Delius and the Sound of Place.
This Cambridge University Press series has a broad mission "to illuminate specific musical works, repertoires, or practices in historical, critical, socio-economic or other contexts... and to extend the conceptual framework of musicology into other disciplines or into new theoretical directions". In his contribution to the series, Daniel Grimley, professor of music at Oxford University and a fellow of Merton College, has added significantly to Delius scholarship by boldly tackling the difficult issue of where Frederick (Fritz) Delius sits in terms of his cultural identity. Born in England to German parents, Delius's first language was German. He was schooled in Yorkshire before transferring at age sixteen to a progressive International College on the outskirts of London. In 1884, aged twenty-two, he went to Florida, to work as an orange planter and there had his first composition lessons from an American, Thomas Ward. After a period in Danville, Virginia, where he decided to make his living from music, Delius returned to Europe in 1886, this time to the Leipzig Conservatoire where he met Grieg, who was to have a profound influence on his life and music. An avid traveller to Scandinavia, he then moved on to Paris before finally settling in the artistic colony of Grez-sur-Loing near Fontainebleu, with his German wife, Jelka.
Delius was firm in stating that he did not claim to be a British composer, though the folk music of the country of his birth was one of many important influences on his music. The difficulty in pinning Delius down is undoubtedly one of the factors that has resulted in, to date, there being no single substantial monograph on his entire musical output. Grimley's book is not a consideration of all Delius's music--inevitably, it has a bias towards works of a programmatic nature--but it certainly fills gaps in the existing published literature. A great strength of the book is that it has been researched largely from primary musical sources, including the unpublished Negro Songs, which only came to light in 2001. Grimley has visited the places which most inspired the music he considers, drawing new insights from his visits and research. This is perhaps most vividly demonstrated in his discussion of the Southern U.S. where he addresses the issue of how "black music", hitherto generally treated as a single, defined influence on Delius's music, is in reality needful of an infinitely more subtle study, which he characterises as "a fraught and difficult task"; a task he nevertheless tackles fearlessly.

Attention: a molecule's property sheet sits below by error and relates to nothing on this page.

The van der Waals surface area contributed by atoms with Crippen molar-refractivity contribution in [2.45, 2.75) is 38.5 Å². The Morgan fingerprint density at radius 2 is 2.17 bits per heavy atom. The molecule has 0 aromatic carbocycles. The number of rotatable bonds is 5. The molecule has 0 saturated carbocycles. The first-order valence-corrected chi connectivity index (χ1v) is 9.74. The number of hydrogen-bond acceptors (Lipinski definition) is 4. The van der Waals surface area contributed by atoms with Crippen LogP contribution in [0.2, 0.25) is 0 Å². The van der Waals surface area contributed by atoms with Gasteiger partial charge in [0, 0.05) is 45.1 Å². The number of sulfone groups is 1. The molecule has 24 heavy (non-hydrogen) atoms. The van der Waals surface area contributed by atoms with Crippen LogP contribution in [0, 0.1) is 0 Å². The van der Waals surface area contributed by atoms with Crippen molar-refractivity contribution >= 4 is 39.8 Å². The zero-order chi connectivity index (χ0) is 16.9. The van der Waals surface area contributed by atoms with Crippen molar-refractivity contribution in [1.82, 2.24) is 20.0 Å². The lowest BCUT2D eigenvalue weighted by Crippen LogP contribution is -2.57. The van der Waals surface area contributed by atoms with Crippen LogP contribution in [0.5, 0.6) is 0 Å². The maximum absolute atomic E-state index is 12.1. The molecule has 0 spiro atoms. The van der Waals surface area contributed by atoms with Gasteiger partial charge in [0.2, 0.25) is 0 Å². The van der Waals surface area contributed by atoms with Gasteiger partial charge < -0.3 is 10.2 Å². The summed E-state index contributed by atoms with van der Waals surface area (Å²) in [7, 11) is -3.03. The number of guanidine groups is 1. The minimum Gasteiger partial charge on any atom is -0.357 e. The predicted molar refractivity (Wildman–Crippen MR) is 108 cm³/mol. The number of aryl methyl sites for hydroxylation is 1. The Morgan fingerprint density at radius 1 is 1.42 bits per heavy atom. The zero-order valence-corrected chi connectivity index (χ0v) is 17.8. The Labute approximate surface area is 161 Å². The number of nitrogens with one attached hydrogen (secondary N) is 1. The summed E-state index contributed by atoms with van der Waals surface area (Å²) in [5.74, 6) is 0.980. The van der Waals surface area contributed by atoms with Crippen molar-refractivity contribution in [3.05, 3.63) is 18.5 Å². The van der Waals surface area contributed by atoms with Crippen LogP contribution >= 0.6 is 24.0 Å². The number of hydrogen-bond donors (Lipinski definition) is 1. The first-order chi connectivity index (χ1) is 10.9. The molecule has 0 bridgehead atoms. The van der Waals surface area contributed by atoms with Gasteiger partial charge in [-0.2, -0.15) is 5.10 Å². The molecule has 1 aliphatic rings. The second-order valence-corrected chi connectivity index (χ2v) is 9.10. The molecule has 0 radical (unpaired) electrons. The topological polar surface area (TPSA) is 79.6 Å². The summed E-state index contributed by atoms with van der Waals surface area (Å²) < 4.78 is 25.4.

The book is organised into seven thematic chapters, "Place", "Idyll", "River", "Drift", "Village", "Hill", and "Garden". The first chapter, "Place", is both an introduction to the framework on which Grimley's method rests and an analysis of perhaps Delius's most performed work, On Hearing the First Cuckoo in Spring. The following chapters centre on specific works or groups of works in a loosely chronological arrangement. Finally, "Garden" demonstrates vividly Grimley's assertion that "Place refers not only to a specific geographical site... but also to matters of identity, presence, and behavior". Significantly, this chapter examines a work, the Double Concerto, which is not, at first sight, programmatic, but which crystalises what "place" can signify.
Handsomely produced, with copious musical examples, this book has one significant failing, for which Daniel Grimley cannot be blamed. The index is a shamble, a particular drawback in a book that is unlikely to be read at a single sitting. Musical works are assigned to the wrong composers--Appalachia and Brigg Fair being credited to Delius's sister Clare, The Song of the High Hills indexed under Percy Grainger and Eric Fenby, but not Delius, and other similar errors. The Negro Songs escape the index entirely, even though they are illustrated in facsimile within the text. In a book with a cover price of [pounds sterling]75, Cambridge University Press really should issue a corrected index, compiled by someone who understands the subject.